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Myths That Every Child Should Know A Selection Of The Classic Myths Of All Times For Young People

Page: 114

After all, I am not quite sure that the box was not a blessing to her in its way. It supplied her with such a variety of ideas to think of, and to talk about, whenever she had anybody to listen! When she was in good humour, she could admire the bright polish of its sides, and the rich border of beautiful faces and foliage that ran all around it. Or, if she chanced to be ill-tempered, she could give it a push, or kick it with her naughty little foot. And many a kick did the box—(but it was a mischievous box, as we shall see, and deserved all it got)—many a kick did it receive. But, certain it is, if it had not been for the box, our active-minded little Pandora would not have known half so well how to spend her time as she now did.

For it was really an endless employment to guess what was inside. What could it be, indeed? Just imagine, my little hearers, how busy your wits would be, if there were a great box in the house, which, as you might have reason to suppose, contained something new and pretty for your Christmas or New Year's gifts. Do you think that you should be less curious than Pandora? If you were left alone with the box, might you not feel a little tempted to lift the lid? But you would not do it. Oh, fie! No, no! Only, if you thought there were toys in it, it would be so very hard to let slip an opportunity of taking just one peep! I know not whether Pandora expected any toys; for none had yet begun to be made, probably, in those days, when the world itself was one great plaything for the children that dwelt upon it. But Pandora was convinced that there was something very beautiful and valuable in the box; and therefore she felt just as anxious to take a peep as any of these little girls, here around me, would have felt. And, possibly, a little more so; but of that I am not quite so certain.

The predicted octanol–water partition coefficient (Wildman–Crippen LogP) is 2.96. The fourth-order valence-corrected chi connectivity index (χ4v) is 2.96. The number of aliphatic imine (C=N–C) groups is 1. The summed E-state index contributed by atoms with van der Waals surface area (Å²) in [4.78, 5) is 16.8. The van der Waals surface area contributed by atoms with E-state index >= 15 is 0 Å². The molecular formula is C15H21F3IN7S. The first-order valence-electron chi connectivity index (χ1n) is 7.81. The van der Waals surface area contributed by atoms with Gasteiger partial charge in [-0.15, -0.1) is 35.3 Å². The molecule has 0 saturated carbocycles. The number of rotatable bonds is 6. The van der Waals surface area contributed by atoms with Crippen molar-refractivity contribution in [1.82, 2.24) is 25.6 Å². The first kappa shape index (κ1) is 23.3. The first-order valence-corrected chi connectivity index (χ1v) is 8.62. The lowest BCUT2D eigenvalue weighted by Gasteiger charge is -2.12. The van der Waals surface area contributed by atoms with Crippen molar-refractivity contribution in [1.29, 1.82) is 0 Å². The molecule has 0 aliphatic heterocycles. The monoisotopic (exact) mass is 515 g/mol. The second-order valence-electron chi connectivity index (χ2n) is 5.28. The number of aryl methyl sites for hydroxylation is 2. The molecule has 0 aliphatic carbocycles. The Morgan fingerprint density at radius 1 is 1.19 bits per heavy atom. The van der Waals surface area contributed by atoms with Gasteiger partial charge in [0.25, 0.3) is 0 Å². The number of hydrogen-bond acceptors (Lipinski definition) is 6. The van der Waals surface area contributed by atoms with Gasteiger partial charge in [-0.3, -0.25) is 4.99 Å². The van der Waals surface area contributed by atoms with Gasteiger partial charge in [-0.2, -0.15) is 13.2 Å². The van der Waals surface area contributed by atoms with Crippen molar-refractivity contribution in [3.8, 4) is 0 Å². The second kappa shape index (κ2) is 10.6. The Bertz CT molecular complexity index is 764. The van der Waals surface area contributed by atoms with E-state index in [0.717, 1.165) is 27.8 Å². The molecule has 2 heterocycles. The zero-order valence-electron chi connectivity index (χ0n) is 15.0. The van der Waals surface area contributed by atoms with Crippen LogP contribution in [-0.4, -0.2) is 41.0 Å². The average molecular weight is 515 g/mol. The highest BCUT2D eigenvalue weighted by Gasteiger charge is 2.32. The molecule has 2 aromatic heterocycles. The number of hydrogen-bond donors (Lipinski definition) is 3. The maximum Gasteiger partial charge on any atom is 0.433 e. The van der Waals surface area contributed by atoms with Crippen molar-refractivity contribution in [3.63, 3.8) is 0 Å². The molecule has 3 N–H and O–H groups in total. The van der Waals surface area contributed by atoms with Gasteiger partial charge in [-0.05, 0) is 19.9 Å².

On this particular day, however, which we have so long been talking about her curiosity grew so much greater than it usually was, that, at last, she approached the box. She was more than half determined to open it, if she could. Ah, naughty Pandora!

First, however, she tried to lift it. It was heavy; quite too heavy for the slender strength of a child like Pandora. She raised one end of the box a few inches from the floor, and let it fall again, with a pretty loud thump. A moment afterward, she almost fancied that she heard something stir inside of the box. She applied her ear as closely as possible, and listened. Positively, there did seem to be a kind of stifled murmur within! Or was it merely the singing in Pandora's ears? Or could it be the beating of her heart? The child could not quite satisfy herself whether she had heard anything or no. But, at all events, her curiosity was stronger than ever.


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